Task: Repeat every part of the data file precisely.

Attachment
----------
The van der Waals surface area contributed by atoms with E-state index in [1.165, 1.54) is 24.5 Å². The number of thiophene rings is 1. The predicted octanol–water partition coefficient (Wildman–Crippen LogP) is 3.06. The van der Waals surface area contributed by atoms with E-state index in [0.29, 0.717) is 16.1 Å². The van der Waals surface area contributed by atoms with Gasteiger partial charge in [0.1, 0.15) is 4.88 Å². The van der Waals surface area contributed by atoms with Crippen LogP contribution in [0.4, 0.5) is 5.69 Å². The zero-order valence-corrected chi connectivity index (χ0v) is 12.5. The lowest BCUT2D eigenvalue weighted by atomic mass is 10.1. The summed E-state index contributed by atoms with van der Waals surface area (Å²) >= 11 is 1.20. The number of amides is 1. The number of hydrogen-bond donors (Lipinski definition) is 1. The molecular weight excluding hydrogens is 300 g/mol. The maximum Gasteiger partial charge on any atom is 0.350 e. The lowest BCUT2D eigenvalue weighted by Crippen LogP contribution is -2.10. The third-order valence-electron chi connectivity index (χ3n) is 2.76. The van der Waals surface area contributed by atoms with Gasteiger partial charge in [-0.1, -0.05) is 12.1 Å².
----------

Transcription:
The van der Waals surface area contributed by atoms with E-state index in [1.165, 1.54) is 24.5 Å². The number of thiophene rings is 1. The predicted octanol–water partition coefficient (Wildman–Crippen LogP) is 3.06. The van der Waals surface area contributed by atoms with E-state index in [0.29, 0.717) is 16.1 Å². The van der Waals surface area contributed by atoms with Gasteiger partial charge in [0.1, 0.15) is 4.88 Å². The van der Waals surface area contributed by atoms with Crippen LogP contribution in [0.4, 0.5) is 5.69 Å². The zero-order valence-corrected chi connectivity index (χ0v) is 12.5. The lowest BCUT2D eigenvalue weighted by atomic mass is 10.1. The summed E-state index contributed by atoms with van der Waals surface area (Å²) >= 11 is 1.20. The number of amides is 1. The number of hydrogen-bond donors (Lipinski definition) is 1. The molecular weight excluding hydrogens is 300 g/mol. The maximum Gasteiger partial charge on any atom is 0.350 e. The lowest BCUT2D eigenvalue weighted by Crippen LogP contribution is -2.10. The third-order valence-electron chi connectivity index (χ3n) is 2.76. The van der Waals surface area contributed by atoms with Gasteiger partial charge in [-0.1, -0.05) is 12.1 Å².